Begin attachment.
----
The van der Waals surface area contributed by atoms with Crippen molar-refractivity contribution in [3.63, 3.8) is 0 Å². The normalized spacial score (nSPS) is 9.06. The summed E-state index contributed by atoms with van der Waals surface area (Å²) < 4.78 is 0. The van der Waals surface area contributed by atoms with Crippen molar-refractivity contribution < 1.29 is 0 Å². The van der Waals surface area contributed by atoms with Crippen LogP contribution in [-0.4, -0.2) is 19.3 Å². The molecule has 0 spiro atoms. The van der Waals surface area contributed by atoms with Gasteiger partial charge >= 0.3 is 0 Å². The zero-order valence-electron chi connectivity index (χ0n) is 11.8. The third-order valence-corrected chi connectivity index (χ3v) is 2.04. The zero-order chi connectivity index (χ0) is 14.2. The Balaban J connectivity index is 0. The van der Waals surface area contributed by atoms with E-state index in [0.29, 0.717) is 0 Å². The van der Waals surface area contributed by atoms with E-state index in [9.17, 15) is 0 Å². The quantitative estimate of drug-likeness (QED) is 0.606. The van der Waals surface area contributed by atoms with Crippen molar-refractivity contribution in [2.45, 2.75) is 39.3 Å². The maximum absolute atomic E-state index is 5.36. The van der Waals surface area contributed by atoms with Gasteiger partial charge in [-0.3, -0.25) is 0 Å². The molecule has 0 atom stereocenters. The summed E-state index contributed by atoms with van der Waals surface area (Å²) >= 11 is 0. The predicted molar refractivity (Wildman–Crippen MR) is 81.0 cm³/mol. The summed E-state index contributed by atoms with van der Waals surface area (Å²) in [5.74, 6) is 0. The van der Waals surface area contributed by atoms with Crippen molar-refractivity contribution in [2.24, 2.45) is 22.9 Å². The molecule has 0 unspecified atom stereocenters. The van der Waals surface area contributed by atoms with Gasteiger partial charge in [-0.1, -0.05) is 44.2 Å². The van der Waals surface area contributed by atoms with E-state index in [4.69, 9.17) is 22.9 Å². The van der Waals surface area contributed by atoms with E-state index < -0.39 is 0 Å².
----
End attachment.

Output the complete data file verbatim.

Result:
The van der Waals surface area contributed by atoms with Crippen molar-refractivity contribution in [3.63, 3.8) is 0 Å². The normalized spacial score (nSPS) is 9.06. The summed E-state index contributed by atoms with van der Waals surface area (Å²) < 4.78 is 0. The van der Waals surface area contributed by atoms with Crippen molar-refractivity contribution < 1.29 is 0 Å². The van der Waals surface area contributed by atoms with Crippen LogP contribution in [-0.4, -0.2) is 19.3 Å². The molecule has 0 spiro atoms. The van der Waals surface area contributed by atoms with Gasteiger partial charge >= 0.3 is 0 Å². The zero-order valence-electron chi connectivity index (χ0n) is 11.8. The third-order valence-corrected chi connectivity index (χ3v) is 2.04. The zero-order chi connectivity index (χ0) is 14.2. The Balaban J connectivity index is 0. The van der Waals surface area contributed by atoms with E-state index in [0.29, 0.717) is 0 Å². The van der Waals surface area contributed by atoms with E-state index in [9.17, 15) is 0 Å². The quantitative estimate of drug-likeness (QED) is 0.606. The van der Waals surface area contributed by atoms with Crippen molar-refractivity contribution in [2.45, 2.75) is 39.3 Å². The maximum absolute atomic E-state index is 5.36. The van der Waals surface area contributed by atoms with Gasteiger partial charge in [-0.3, -0.25) is 0 Å². The molecule has 0 atom stereocenters. The summed E-state index contributed by atoms with van der Waals surface area (Å²) >= 11 is 0. The predicted molar refractivity (Wildman–Crippen MR) is 81.0 cm³/mol. The summed E-state index contributed by atoms with van der Waals surface area (Å²) in [5.74, 6) is 0. The van der Waals surface area contributed by atoms with Crippen molar-refractivity contribution in [2.24, 2.45) is 22.9 Å². The molecule has 0 unspecified atom stereocenters. The van der Waals surface area contributed by atoms with Gasteiger partial charge in [-0.1, -0.05) is 44.2 Å². The van der Waals surface area contributed by atoms with E-state index in [4.69, 9.17) is 22.9 Å². The van der Waals surface area contributed by atoms with E-state index < -0.39 is 0 Å².